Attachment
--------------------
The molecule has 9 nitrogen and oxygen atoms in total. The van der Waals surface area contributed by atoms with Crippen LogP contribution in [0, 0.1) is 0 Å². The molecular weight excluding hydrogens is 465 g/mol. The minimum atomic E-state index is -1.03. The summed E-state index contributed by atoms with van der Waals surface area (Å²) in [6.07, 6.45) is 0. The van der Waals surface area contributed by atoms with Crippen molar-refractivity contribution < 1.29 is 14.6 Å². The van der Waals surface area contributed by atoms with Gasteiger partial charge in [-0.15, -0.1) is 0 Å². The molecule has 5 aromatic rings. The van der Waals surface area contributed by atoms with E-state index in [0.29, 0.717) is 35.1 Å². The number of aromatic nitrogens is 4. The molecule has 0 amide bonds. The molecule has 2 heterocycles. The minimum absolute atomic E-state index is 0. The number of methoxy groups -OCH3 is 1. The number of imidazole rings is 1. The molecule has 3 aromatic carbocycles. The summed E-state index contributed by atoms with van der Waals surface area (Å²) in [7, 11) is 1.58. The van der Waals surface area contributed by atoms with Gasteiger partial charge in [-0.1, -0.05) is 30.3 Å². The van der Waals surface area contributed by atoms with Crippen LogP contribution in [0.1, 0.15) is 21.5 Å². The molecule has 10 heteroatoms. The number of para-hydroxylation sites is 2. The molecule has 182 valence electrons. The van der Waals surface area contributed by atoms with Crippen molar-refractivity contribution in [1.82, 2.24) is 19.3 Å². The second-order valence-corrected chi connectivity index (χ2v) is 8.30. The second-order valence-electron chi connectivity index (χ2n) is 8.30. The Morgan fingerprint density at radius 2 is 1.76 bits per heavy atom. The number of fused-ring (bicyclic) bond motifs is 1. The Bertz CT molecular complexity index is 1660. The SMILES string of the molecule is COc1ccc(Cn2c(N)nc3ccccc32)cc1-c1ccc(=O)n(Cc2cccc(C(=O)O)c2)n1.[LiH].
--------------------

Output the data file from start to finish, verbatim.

The molecule has 9 nitrogen and oxygen atoms in total. The van der Waals surface area contributed by atoms with Crippen LogP contribution in [0, 0.1) is 0 Å². The molecular weight excluding hydrogens is 465 g/mol. The minimum atomic E-state index is -1.03. The summed E-state index contributed by atoms with van der Waals surface area (Å²) in [6.07, 6.45) is 0. The van der Waals surface area contributed by atoms with Crippen molar-refractivity contribution < 1.29 is 14.6 Å². The van der Waals surface area contributed by atoms with Gasteiger partial charge in [-0.15, -0.1) is 0 Å². The molecule has 5 aromatic rings. The van der Waals surface area contributed by atoms with E-state index in [0.29, 0.717) is 35.1 Å². The number of aromatic nitrogens is 4. The molecule has 0 amide bonds. The molecule has 2 heterocycles. The minimum absolute atomic E-state index is 0. The number of methoxy groups -OCH3 is 1. The number of imidazole rings is 1. The molecule has 3 aromatic carbocycles. The summed E-state index contributed by atoms with van der Waals surface area (Å²) in [7, 11) is 1.58. The van der Waals surface area contributed by atoms with Gasteiger partial charge in [-0.1, -0.05) is 30.3 Å². The van der Waals surface area contributed by atoms with Crippen LogP contribution in [0.1, 0.15) is 21.5 Å². The molecule has 10 heteroatoms. The number of para-hydroxylation sites is 2. The molecule has 182 valence electrons. The van der Waals surface area contributed by atoms with Crippen molar-refractivity contribution in [1.82, 2.24) is 19.3 Å². The second-order valence-corrected chi connectivity index (χ2v) is 8.30. The second-order valence-electron chi connectivity index (χ2n) is 8.30. The Morgan fingerprint density at radius 2 is 1.76 bits per heavy atom. The number of fused-ring (bicyclic) bond motifs is 1. The Bertz CT molecular complexity index is 1660. The SMILES string of the molecule is COc1ccc(Cn2c(N)nc3ccccc32)cc1-c1ccc(=O)n(Cc2cccc(C(=O)O)c2)n1.[LiH].